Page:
Mayday, Mayday, Mayday

And we’re into May. From the Latin ‘Maius’, the Italic goddess, daughter of Faunus and wife of Vulcan1“The Concise Oxford Dictionary of English Etymology”. Edited by T. F. Hoad. Oxford University Press. Reissued 2003. ISBN 978-0-283098-2..

Mayday was a traditional day in Yorkshire farming practices when agricultural tenancies were changed, “the spring crops being likewise sown by the outgoing tenant, and valued with the wheat“, and “stock are turned into pasture grounds … and there remain impounded, until Michaelmas2“The Rural Economy of Yorkshire: Compromising the Management of Landed Estates and the Present Practice of Husbandry in the Agricultural Districts of that County”. United Kingdom, G. Nicol, 1796..

It’s also a old English festival that was, like Christmas, banned during Cromwell’s Puritan parliament. Celebrations on Mayday involved crowning a May Queen and dancing with ribbons around a maypole on the village green although this seems to have been more popular in the southern counties3Wikipedia Contributors. “May Day.” Wikipedia, Wikimedia Foundation, 1 May 2021, en.wikipedia.org/wiki/May_Day#England. Accessed 1 May 2021..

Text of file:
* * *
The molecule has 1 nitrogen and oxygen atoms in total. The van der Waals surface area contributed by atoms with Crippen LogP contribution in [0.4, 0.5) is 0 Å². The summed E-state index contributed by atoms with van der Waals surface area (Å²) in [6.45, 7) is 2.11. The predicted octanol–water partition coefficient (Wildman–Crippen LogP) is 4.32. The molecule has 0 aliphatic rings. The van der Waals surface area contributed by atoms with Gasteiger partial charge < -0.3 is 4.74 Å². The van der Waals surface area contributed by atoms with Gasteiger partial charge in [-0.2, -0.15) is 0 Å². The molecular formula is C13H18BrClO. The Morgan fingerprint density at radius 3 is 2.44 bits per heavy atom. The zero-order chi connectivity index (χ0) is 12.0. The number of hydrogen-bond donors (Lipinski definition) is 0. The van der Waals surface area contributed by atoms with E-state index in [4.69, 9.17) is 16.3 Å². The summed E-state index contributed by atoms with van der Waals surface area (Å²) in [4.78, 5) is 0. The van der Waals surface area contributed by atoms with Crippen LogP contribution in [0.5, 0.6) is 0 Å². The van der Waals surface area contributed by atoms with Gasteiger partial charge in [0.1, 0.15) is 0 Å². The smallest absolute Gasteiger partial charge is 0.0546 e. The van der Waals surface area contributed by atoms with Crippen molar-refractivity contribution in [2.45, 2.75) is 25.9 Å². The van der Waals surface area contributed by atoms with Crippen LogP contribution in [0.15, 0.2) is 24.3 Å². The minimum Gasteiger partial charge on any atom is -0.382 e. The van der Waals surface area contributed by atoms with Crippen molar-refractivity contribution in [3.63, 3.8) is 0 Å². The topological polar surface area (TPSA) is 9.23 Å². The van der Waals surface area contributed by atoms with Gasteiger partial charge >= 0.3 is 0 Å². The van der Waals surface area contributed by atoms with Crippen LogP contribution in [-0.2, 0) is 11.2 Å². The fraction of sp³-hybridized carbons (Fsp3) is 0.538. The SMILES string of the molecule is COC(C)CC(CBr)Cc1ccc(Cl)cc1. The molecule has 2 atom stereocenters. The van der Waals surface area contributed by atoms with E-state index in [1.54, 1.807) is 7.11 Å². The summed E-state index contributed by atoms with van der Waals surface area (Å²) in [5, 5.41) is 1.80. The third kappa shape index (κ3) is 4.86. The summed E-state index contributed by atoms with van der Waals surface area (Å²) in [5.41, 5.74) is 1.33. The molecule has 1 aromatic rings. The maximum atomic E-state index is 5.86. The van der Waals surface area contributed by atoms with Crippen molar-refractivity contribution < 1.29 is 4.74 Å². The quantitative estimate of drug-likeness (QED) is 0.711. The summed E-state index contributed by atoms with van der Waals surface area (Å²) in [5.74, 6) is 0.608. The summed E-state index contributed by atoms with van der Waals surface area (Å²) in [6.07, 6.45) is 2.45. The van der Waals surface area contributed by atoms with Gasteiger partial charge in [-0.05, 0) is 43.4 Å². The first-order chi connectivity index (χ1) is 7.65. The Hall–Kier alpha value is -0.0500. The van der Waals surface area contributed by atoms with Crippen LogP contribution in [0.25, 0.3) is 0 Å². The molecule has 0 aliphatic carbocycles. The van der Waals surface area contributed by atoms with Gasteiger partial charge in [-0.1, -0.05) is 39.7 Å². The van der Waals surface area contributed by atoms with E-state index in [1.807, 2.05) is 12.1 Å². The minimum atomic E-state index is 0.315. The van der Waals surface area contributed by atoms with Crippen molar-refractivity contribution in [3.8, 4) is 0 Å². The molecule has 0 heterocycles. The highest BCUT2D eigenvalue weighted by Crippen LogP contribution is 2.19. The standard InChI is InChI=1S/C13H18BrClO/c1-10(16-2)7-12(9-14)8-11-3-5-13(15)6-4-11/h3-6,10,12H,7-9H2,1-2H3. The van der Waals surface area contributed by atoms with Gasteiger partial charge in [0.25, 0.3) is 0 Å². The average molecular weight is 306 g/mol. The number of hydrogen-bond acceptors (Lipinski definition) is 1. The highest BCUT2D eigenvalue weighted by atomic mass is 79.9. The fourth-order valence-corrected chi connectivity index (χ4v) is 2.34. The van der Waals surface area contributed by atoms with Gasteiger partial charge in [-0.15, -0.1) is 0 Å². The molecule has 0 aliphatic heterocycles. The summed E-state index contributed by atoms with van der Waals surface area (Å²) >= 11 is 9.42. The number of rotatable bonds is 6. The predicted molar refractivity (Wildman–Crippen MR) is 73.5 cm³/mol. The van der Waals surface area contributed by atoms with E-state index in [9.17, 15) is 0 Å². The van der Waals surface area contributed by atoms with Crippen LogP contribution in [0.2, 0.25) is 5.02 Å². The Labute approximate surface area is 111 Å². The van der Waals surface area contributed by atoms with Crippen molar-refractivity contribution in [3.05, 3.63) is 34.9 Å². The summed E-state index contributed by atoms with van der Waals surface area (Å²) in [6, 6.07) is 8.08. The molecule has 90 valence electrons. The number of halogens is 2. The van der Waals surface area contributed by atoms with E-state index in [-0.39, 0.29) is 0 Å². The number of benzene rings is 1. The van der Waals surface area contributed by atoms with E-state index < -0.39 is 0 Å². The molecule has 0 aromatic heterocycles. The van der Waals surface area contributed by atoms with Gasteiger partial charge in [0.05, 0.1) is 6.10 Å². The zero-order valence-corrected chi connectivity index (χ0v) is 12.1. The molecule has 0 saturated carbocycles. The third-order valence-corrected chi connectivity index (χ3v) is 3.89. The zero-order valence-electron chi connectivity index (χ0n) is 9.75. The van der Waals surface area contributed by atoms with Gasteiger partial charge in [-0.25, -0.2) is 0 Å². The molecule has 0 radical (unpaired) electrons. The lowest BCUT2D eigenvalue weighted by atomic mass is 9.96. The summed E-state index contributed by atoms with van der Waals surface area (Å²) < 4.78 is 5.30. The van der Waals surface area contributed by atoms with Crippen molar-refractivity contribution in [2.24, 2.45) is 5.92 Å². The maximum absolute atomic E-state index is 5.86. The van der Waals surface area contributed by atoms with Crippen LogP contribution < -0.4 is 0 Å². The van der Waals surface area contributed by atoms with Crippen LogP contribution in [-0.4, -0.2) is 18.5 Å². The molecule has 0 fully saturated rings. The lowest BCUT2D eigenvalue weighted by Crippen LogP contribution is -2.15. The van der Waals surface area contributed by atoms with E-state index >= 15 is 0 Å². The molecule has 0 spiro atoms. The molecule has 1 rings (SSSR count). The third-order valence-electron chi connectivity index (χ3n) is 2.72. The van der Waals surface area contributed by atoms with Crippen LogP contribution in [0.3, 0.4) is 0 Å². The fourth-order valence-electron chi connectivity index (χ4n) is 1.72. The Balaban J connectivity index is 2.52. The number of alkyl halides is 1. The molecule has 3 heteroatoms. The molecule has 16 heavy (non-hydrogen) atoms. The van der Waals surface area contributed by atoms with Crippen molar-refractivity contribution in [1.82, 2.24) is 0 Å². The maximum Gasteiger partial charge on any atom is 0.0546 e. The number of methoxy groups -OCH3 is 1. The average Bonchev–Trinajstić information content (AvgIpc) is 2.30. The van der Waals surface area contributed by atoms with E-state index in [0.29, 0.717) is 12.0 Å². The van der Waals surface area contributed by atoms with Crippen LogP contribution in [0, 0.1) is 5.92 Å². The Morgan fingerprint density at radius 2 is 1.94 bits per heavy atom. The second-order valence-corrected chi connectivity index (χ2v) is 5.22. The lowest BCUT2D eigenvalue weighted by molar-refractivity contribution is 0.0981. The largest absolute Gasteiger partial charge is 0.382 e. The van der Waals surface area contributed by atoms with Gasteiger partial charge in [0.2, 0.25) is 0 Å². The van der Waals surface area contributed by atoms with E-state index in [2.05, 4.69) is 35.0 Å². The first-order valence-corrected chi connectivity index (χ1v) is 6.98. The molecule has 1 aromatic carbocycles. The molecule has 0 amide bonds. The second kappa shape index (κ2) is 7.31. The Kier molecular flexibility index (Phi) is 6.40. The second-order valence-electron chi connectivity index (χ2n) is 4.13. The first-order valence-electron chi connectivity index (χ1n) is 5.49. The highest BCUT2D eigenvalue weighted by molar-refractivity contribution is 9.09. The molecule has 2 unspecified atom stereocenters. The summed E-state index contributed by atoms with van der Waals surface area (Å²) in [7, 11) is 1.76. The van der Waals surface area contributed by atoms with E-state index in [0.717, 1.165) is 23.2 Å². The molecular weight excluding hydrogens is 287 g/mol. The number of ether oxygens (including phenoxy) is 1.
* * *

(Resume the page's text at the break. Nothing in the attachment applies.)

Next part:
Special flowers, celebrated for their protective powers, such as Marsh Marigold, were picked on May eve and made into garlands or simply strewn round the houses the next day, Mayday, to protect against evil, fairies and witches4“Voice of the Moors”, The magazine of the North Yorkshire Moors Association. Issue 119. Spring 2015. .

Mayday is also the emergency internationally recognised word, used as a distress signal in radio communications. But this has nothing to do with the month of May. It is an Anglicisation of the French “m’aidez” meaning “help me”5Wikipedia Contributors. “Mayday.” Wikipedia, Wikimedia Foundation, 3 Apr. 2021, en.wikipedia.org/wiki/Mayday. Accessed 1 May 2021.. Don’t forget if you need to call for help, you should say it three times “Mayday, Mayday, Mayday”.

  • 1
    “The Concise Oxford Dictionary of English Etymology”. Edited by T. F. Hoad. Oxford University Press. Reissued 2003. ISBN 978-0-283098-2.
  • 2
    “The Rural Economy of Yorkshire: Compromising the Management of Landed Estates and the Present Practice of Husbandry in the Agricultural Districts of that County”. United Kingdom, G. Nicol, 1796.
  • 3
    Wikipedia Contributors. “May Day.” Wikipedia, Wikimedia Foundation, 1 May 2021, en.wikipedia.org/wiki/May_Day#England. Accessed 1 May 2021.
  • 4
    “Voice of the Moors”, The magazine of the North Yorkshire Moors Association. Issue 119. Spring 2015.
  • 5
    Wikipedia Contributors. “Mayday.” Wikipedia, Wikimedia Foundation, 3 Apr. 2021, en.wikipedia.org/wiki/Mayday. Accessed 1 May 2021.

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